These notes give the definition of a * vector space* and several of the
concepts related to these spaces. Examples are drawn from the vector
space of vectors in .

For a pdf version of these notes look here.

A nonempty set
of elements
is called a * vector
space* if in
there are two algebraic operations (called *
addition* and * scalar multiplication*), so that the following
properties hold.

* Addition* associates with every pair of vectors
and
a
unique vector
which is called the * sum* of
and
and is written
. In the case of the space of
2-dimensional vectors, the
summation is componentwise (i.e. if
and
, then
), which can be
best illustrated by the ``parallelogram illustration'' below:

Addition satisfies the following :

**Commutativity**- for any two vectors and in ,**Associativity**- for any three vectors , and in ,**Zero Vector**- there is a unique vector in called the*zero vector*and denoted such that for every vector**Additive Inverse**- for each element , there is a unique element in , usually denoted , so thatThe use of an additive inverse allows us to define a subtraction operation on vectors. Simply The result of vector subtraction in the space of 2-dimensional vectors is shown below.

Frequently this 2-d vectors is protrayed as joining the ends of the two original vectors. As we can see, since the vectors are determined by direction and length, and not position, the two vectors are equivalent.

* Scalar Multiplication* associates with every vector
and every scalar , another unique vector (usually written
),

For scalar multiplication the following properties hold:

**Distributivity**- for every scalar and vectors and in ,**Distributivity of Scalars**- for every two scalars and and vector ,**Associativity**- for every two scalars and and vector ,**Identity**- for every vector ,

Examples of vector space abound in mathematics. The most obvious examples are the usual vectors in , from which we have drawn our illustrations in the sections above. But we frequently utilize several other vectors spaces: The 3-d space of vectors, the vector space of all polynomials of a fixed degree, and vector spaces of matrices. We briefly discuss these below.

** The Vector Space of 3-Dimensional Vectors**

The vectors in also form a vector space, where in this case the vector operations of addition and scalar multiplication are done componentwise. That is and are vectors, then addition is

The axioms are easily verified (for example the additive identity of is just , and the zero vector is just . Here the axioms just state what we always have been taught about these sets of vectors.

The set of quadratic polynomials of the form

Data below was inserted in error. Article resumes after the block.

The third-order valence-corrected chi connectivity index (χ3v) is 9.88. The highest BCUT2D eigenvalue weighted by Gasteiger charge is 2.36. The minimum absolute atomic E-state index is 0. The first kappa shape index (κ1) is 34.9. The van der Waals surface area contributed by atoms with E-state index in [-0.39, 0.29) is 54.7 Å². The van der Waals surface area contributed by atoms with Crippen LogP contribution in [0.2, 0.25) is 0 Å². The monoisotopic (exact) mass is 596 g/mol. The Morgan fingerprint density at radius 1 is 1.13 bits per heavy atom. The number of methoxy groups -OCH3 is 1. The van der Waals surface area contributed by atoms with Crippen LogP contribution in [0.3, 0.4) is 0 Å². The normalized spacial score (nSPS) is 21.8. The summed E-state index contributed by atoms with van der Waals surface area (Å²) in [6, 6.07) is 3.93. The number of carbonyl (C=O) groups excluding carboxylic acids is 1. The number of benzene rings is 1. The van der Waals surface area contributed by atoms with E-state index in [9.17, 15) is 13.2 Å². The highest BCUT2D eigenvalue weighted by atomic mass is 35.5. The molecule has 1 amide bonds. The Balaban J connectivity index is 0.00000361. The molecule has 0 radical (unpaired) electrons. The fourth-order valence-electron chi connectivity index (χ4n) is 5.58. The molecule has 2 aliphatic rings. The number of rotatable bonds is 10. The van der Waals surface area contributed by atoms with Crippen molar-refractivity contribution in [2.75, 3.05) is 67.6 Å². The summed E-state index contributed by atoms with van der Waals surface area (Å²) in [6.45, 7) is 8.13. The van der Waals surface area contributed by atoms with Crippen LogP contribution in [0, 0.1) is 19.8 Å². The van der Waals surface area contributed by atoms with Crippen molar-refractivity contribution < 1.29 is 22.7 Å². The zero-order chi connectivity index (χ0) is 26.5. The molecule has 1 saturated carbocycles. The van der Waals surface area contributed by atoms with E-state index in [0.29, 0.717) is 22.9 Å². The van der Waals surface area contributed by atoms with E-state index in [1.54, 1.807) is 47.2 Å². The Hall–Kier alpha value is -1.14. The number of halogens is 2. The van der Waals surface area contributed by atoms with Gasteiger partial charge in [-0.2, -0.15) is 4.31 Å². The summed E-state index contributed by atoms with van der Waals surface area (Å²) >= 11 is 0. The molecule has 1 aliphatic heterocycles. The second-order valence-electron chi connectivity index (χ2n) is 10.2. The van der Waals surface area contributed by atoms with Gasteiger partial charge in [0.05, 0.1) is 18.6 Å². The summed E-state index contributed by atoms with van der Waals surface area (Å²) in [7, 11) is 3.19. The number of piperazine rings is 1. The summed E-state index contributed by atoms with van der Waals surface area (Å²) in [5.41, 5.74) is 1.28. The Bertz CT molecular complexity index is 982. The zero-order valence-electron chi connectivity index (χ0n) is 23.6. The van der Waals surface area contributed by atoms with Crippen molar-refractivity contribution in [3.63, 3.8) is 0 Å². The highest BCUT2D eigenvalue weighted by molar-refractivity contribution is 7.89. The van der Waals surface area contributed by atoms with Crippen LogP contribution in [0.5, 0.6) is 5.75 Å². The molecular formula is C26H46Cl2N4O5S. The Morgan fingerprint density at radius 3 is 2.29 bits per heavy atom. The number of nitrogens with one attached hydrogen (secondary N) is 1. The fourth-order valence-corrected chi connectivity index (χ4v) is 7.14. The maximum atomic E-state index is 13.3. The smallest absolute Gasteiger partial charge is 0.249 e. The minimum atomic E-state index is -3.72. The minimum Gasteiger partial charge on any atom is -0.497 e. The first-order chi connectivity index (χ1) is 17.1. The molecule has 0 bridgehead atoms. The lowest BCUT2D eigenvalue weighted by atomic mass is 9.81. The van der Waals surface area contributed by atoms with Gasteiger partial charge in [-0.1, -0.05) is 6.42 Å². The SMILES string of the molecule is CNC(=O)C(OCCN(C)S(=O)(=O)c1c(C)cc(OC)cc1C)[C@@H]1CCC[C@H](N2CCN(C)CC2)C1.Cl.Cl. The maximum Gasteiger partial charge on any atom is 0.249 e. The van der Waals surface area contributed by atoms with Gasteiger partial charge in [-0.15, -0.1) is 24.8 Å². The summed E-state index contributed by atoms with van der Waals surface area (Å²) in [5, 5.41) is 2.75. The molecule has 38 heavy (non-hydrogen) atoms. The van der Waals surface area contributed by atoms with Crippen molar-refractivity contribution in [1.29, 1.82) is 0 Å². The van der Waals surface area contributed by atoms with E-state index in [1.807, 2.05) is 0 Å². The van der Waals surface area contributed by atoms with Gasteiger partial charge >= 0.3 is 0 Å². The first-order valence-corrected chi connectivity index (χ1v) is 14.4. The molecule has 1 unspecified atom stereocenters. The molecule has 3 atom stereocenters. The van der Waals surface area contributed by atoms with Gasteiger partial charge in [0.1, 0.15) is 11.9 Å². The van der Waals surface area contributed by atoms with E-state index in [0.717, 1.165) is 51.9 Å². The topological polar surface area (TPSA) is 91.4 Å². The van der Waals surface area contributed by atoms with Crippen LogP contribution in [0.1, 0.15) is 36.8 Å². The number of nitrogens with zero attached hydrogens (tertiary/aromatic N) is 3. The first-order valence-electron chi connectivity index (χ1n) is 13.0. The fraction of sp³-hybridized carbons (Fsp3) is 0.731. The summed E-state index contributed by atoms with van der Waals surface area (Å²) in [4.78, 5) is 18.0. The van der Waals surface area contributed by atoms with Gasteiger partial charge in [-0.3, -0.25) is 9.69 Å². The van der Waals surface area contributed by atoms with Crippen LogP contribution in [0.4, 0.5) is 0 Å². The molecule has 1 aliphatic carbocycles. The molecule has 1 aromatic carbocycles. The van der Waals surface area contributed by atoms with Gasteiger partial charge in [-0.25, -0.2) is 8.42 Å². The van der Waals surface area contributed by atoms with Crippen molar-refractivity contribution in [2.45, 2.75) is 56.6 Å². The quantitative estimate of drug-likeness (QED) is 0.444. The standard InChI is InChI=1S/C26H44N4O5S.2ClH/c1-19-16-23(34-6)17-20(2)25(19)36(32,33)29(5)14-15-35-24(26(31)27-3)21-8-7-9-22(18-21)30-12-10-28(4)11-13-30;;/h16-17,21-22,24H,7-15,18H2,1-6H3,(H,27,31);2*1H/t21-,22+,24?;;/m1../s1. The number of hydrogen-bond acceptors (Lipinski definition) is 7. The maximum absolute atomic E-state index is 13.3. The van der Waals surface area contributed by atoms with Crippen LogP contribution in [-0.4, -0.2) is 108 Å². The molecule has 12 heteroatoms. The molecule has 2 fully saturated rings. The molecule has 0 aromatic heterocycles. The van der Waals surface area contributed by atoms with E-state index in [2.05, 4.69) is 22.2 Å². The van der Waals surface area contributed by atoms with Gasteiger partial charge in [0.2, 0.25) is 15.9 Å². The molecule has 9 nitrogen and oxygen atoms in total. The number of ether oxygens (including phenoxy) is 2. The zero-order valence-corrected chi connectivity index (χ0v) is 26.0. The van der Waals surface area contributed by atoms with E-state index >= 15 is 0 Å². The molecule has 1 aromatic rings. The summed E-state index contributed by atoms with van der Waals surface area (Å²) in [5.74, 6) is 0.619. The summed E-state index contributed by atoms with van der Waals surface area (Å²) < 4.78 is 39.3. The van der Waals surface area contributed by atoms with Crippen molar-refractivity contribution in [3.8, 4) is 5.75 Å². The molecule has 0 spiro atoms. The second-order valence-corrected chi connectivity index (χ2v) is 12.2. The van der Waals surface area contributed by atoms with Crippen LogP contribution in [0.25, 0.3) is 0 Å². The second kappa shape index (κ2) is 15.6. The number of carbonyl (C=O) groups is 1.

The axioms are again easily verified by performing the operations individually on like terms.

A simple extension of the above is to consider the set of polynomials of degree less than or equal to . It is easily seen that these also form a vector space.

The set of Matrices form a vector space. Two matrices can be added componentwise, and a matrix can be multiplied by a scalar. All axioms are easily verified.

Given a vector space , the concept of a basis for the vector space is fundamental for much of the work that we will do in computer graphics. This section discusses several topics relating to linear combinations of vectors, linear independence and bases.

This element is clearly a member of the vector space (just repeatedly apply the summation and scalar multiplication axioms).

The set
that contains all possible linear combinations of
is called the * span* of
. We frequently say that
is *
spanned* (or * generated*) by those
vectors.

It is straightforward to show that the span of any set of vectors is again a vector space.

Given a set of vectors
from a vector space
. This set is called * linearly independent* in
if the
equation

If a set of vectors is not linearly independent, then it is called
* linearly dependent*. This implies that the equation above has a
nonzero solution, that is there exist
which are
not all zero, such that

Any set of vectors containing the zero vector ( ) is linearly dependent.

To give an example of a linear independent set that everyone has seen, consider the three vectors

Consider the equation

A Basis for a Vector Space

Let be a set of vectors in a vector space and let be the span of . If is linearly independent, then we say that these vectors form a basis for and has dimension . Since these vectors span , any vector can be written uniquely as

then by subtracting the two equations, we obtain

If is the entire vector space , we say that forms a basis for , and has dimension .

2000-11-28